Thursday, January 13, 2005

Reframe Your Thinking

Listening to the radio some today, it seems that the most recent Maureen Dowd column is the topic du jour. She notes a supposed trend, at least in her social circles, of men marrying not their equals or superiors but their subordinates. It's yet another version of "men want to marry their mothers."

But this quote caught my ear enough to search it out:
I'd been noticing a trend along these lines, as famous and powerful men took up with the young women whose job it was to tend to them and care for them in some way: their secretaries, assistants, nannies, caterers, flight attendants, researchers and fact-checkers.
You can tell she just scanned her own mind and experience to compile that list. That list tells you everything you'd want to know about how circumscribed Dowd's world is and that of her imagined readers. Secretaries, assistants, researchers and fact-checkers are everyday parts of her work world. Many of her female friends would naturally have nannies, in that rarified social stratum. Caterers appear at the parties she goes to and the flight attendants serve her drinks as she flies across the country.

Where are the nurses, cashiers, and lower-ranked female middle-managers of the everyday work world you and I know. There are dozens of other examples she could have chosen, but look at how arthritic her thinking is.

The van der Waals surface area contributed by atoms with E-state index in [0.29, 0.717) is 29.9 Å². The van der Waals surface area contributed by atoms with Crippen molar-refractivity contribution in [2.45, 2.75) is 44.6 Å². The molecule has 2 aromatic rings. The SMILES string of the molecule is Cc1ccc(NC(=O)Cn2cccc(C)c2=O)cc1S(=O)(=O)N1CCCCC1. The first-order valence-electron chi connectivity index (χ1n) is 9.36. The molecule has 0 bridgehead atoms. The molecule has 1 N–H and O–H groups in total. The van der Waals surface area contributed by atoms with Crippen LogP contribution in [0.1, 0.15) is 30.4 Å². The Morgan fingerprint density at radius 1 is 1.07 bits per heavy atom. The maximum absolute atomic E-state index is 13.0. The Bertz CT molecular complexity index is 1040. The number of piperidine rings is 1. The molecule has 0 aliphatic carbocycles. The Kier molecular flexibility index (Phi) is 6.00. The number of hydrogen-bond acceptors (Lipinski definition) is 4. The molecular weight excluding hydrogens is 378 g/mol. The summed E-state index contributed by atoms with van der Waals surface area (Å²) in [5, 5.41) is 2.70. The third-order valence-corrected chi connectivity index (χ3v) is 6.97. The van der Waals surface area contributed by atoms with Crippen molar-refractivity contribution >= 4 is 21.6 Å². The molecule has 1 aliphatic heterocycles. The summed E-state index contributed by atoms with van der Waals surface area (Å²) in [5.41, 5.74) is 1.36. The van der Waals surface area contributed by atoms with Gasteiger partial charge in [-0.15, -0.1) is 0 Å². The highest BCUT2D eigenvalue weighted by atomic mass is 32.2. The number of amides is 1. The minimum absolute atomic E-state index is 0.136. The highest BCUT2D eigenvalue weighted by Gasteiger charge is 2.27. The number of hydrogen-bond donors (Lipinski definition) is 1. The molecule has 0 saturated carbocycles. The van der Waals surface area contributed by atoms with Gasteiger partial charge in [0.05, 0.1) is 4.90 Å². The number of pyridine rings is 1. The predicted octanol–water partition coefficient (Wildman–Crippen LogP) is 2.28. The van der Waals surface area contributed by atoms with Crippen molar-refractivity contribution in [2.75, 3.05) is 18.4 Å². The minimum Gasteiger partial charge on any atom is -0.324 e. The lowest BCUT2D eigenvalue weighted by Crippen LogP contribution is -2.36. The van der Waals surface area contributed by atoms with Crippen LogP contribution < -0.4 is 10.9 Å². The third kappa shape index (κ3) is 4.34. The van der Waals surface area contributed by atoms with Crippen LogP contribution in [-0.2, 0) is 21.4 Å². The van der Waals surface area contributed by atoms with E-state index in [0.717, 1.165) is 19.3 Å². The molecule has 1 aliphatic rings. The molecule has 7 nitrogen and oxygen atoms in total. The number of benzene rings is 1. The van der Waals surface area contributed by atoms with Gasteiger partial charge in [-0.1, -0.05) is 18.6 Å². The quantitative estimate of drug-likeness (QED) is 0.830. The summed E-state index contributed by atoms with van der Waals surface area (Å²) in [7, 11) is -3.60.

Somewhere last year I had an epiphany. Don't think of the New York Times as America's Newspaper, the Paper of Record, the final authority and national arbiter of discussion. Instead, think of it as the local newspaper of Upper West Side New York. Kinda changes things, doesn't it? Granted, they have resources most papers can't approach, but if you realise the audience they are writing for is so small, insular and provincial, then much of their bias and narrow-mindedness becomes understandable.

It's completely revolutionised the place and esteem I hold the paper in. And it squarely places irrelevancies like Dowd into the "Social Happenings"-reporter place her column occupies. She's just a jumped-up society columnist!

I'm glad for hearing about this column of hers. Now I can safely and forever disregard her.

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